344 pp., 6.125 x 9.25, 14 halftones, notes, bibl., index
Paperback ISBN: 978-1-4696-1088-7
Published: December 2013
eBook ISBN: 978-1-4696-1089-4
Published: November 2013
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Awards & distinctions
2014 Roberto Reis Book Award, Brazilian Studies Association
Finalist, 2014 Frederick Douglass Book Prize, Gilder Lehrman Center for the Study of Slavery, Resistance, and Abolition
Cowling examines how women, typically illiterate but with access to scribes, instigated myriad successful petitions for emancipation, often using "free-womb" laws that declared that the children of enslaved women were legally free. She reveals how enslaved women's struggles connected to abolitionist movements in each city and the broader Atlantic World, mobilizing new notions about enslaved and free womanhood. She shows how women conceived freedom and then taught the "free-womb" generation to understand and shape the meaning of that freedom. Even after emancipation, freed women would continue to use these claims-making tools as they struggled to establish new spaces for themselves and their families in post emancipation society.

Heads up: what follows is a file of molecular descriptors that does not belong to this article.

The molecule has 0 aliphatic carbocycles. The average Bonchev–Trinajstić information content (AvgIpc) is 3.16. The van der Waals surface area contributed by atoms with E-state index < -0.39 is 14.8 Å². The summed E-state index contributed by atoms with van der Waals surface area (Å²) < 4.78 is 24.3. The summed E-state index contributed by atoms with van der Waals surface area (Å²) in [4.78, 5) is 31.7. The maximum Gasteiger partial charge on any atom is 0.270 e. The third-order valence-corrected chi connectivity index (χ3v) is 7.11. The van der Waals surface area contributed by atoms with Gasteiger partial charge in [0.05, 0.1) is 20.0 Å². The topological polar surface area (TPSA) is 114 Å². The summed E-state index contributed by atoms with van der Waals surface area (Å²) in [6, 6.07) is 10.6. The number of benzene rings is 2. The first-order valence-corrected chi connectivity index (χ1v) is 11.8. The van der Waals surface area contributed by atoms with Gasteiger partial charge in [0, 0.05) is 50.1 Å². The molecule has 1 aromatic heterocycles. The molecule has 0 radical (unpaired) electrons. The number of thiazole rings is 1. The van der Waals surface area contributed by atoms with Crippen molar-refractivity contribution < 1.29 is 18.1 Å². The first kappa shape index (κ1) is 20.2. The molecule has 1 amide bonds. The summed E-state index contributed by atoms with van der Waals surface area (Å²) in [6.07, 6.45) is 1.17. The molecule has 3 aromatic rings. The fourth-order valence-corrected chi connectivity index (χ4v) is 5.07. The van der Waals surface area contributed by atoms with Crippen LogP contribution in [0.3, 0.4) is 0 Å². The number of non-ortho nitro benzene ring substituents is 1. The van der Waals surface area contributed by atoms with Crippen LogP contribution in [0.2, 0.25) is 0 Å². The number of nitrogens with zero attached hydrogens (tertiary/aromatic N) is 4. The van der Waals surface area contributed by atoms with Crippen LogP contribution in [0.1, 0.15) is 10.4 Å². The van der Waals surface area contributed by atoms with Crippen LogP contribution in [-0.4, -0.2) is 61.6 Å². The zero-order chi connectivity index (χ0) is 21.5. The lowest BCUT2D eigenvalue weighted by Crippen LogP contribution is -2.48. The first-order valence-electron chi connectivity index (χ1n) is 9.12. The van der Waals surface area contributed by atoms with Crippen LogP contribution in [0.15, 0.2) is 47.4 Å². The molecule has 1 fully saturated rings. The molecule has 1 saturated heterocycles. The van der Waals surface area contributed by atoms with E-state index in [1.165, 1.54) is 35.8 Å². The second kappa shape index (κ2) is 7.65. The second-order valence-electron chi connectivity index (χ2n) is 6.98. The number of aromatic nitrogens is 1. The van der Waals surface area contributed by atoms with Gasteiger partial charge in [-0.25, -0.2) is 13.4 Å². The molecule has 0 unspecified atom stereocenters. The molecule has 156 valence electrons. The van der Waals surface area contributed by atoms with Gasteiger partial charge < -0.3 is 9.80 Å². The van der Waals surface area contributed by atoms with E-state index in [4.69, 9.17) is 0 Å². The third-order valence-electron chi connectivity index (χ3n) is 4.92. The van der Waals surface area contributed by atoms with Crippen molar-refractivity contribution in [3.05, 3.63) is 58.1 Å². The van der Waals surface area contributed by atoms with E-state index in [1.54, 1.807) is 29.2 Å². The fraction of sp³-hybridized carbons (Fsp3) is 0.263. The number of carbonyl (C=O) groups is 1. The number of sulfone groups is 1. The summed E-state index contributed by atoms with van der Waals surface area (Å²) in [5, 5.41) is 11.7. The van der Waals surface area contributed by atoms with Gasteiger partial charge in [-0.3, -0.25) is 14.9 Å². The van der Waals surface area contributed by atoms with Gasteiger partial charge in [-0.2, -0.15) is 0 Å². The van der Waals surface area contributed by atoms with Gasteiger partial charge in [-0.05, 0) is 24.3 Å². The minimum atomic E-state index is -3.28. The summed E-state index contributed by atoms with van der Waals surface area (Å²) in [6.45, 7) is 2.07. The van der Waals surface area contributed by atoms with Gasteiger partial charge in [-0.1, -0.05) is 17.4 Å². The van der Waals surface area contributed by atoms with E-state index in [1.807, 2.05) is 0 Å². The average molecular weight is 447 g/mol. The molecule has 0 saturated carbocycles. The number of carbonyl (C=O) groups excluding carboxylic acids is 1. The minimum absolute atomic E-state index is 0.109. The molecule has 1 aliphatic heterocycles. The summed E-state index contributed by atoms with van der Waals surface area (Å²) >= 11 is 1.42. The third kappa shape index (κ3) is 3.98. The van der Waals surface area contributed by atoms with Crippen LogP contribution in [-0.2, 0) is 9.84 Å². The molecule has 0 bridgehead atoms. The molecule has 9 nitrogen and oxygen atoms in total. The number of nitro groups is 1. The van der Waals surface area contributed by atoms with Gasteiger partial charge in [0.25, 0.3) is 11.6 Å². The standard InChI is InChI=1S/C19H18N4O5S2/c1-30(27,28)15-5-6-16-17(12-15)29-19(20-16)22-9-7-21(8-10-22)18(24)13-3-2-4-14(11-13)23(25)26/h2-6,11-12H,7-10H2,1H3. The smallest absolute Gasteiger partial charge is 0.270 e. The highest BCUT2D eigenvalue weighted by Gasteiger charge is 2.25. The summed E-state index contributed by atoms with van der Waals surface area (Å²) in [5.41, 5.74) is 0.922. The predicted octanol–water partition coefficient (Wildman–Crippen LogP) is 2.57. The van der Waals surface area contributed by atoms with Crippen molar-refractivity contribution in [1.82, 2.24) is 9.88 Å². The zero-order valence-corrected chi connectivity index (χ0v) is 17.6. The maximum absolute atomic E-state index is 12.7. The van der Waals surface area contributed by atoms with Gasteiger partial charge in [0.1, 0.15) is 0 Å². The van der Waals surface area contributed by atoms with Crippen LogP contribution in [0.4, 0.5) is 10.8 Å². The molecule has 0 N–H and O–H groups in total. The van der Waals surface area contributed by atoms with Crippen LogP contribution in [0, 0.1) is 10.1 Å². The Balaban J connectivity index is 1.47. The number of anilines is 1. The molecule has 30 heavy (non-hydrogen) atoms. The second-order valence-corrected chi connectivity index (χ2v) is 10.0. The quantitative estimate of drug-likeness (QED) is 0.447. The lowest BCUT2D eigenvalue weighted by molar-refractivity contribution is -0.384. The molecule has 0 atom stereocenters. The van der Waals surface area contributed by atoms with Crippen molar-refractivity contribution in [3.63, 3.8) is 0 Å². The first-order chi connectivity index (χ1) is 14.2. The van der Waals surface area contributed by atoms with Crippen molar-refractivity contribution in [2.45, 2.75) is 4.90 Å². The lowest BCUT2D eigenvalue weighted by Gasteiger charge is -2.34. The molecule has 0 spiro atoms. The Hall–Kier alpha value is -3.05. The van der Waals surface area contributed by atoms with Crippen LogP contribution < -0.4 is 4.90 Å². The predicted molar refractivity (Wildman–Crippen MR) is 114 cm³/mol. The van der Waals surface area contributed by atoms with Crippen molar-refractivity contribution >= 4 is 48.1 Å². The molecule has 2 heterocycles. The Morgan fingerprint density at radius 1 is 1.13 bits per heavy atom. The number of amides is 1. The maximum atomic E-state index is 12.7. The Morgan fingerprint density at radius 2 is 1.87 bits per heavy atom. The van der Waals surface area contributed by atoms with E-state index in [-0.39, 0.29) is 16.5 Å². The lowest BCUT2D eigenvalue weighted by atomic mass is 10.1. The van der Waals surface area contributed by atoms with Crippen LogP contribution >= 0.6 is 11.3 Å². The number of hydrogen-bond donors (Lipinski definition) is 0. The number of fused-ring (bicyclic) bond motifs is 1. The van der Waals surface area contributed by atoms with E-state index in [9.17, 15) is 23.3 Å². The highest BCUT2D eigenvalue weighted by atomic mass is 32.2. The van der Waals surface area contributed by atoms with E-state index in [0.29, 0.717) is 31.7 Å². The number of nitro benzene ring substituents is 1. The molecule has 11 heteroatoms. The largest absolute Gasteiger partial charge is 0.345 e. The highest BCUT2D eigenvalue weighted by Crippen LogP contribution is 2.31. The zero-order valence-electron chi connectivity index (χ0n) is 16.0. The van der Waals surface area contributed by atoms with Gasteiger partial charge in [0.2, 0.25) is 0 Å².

About the Author
Camillia Cowling is assistant professor of Latin American history at the University of Warwick.
For more information about Camillia Cowling, visit the Author Page.
“Deeply researched and richly argued."--Journal of Latin American Studies
“Takes an original approach to the vast topic of slavery and its abolition.”--Hispanic American Historical Review
“Compelling, nuanced, and impeccably researched, Conceiving Freedom is the best-gendered account of New World slavery to date.”--Journal of the North Carolina Association of Historians
“The most detailed and nuanced work yet on how women’s struggles for their own and their children’s freedom.”--Luso-Brazilian Review
"A rich social history--beautifully written and deeply researched--of women and the struggle for emancipation during the final years of slavery in Cuba and Brazil."--Christopher Schmidt-Nowara, Tufts University
“In this comparative history, Cowling tells the story of the abolition of slavery in Havana and Rio de Janeiro by examining the lives and actions of slave women. As she explores their understandings of motherhood, citizenship, and freedom, she shows how these women, both enslaved and free, fought for their and their children’s freedom and thereby contributed to the dismantling of slavery in the Atlantic world.”--Keila Grinberg, Universidade Federal do Estado do Rio de Janeiro